Jobseekers have been turning to digital and social tools to help recruiters to find the best match of their job opportunities more and more theses
Interestingly, LinkedIn is not the only spot where companies are looking for new talent: Facebook, Twitter, YouTube and Google+ are also being used and taken into account in the modern day recruitment process.
And jobseeking advice site Career Enlightenment has just designed an infographic (viewable in the 1st link) detailing the importance of social media in the recruiting process.
Andy Rubin, senior vice president of mobile Google said: ”We expect that this combination will enable us to break new ground for the Android ecosystem. However, our vision for Android is unchanged and Google remains firmly committed to Android as an open platform and a vibrant open source community. We will continue to work with all of our valued Android partners to develop and distribute innovative Android-powered devices”.
The transaction is expected to close by the end of 2011 or early 2012.
While it’s far too early to be writing the obituary for Google’s latest foray into social media, things aren’t looking too rosy at present. We reported last week on how user registrations had begun to slow down, and now it appears that traffic to and average user time on the social platform is declining in the US.
Search intelligence firm Experian Hitwise estimate that traffic to the site is down by 3% in a week and average time a user spends on the site has dropped by 10% over the same period. Read more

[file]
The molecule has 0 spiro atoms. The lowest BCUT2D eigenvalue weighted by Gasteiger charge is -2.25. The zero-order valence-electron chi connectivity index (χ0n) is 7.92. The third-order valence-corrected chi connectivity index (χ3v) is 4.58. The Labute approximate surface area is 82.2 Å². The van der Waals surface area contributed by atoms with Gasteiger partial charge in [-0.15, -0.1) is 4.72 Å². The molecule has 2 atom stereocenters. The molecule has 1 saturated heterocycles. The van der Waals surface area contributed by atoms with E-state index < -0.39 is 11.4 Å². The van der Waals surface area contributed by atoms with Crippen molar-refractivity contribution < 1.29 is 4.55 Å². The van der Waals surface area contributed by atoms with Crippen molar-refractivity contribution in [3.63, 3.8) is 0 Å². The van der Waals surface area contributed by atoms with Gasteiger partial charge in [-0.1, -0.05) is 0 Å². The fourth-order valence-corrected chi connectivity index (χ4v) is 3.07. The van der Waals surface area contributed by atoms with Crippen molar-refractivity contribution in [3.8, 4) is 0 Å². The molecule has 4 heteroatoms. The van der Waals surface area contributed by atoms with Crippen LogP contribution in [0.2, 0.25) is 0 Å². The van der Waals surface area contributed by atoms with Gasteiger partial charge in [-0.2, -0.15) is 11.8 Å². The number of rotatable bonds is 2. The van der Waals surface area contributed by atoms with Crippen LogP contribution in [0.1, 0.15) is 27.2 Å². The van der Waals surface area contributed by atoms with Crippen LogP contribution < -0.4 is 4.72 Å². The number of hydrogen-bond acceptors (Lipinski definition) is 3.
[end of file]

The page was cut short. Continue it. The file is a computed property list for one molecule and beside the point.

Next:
Google is the most popular search engine online, and last month the giant made its most recent foray into social media with Google+, which in just a single day had amassed more than 2 million users, and currently has a reported 18million users. Paul Allen, founder of Ancestry.com, however, has questioned Google+’s potential to grow its user base enough to rival social media heavyweights like Facebook and Twitter.
Allen said: “Last week we saw two days where more than 2 million signed up in a single day,” Allen said in his post. “If that rate had continued, Google+ would have reached 20 million users by last Sunday night. But the last four days have averaged only 948,000 new users, and yesterday the site added only 763,000. Yesterday’s growth of 4.47% was the slowest viral growth since Google opened up invites back on July 6.”
Graph via Paul Allen’s Google+ Profile
Two of the main considerations are; which has led some to believe that Google+ is losing steam are: It hasn’t been promoted by any of its other properties and the fact that it’s still invite-only at present.
In an apparent display of confidence Facebook CEO Mark Zuckerberg is also connected on Google+ and has more than 250,000 followers (even though he hasn’t post anything yet) and a further 62 Facebook employees have set up accounts.
Any thoughts or musings on Google+? We’d love to hear from you in the comments below.
If you initially thought Google+ would be a threat to Facebook’s 750 million users, everyone was impressed by seeing the Facebook and Skype integration that allowed users to make video calls to their Facebook friends by simply using their Facebook chat. So, how does this compare to the threat from Google’s own feature – Google Hangouts?
Hangouts is a feature on Google+ that allows users ‘to hangout’ with their Circle of friends. The idea is to hangout with a group of your friends while they’re doing whatever online instead of waiting for them to go on to Facebook.
If you want to get to know your friends better, then it could be time to get to know Google+ better too!
Check out the video below for more details.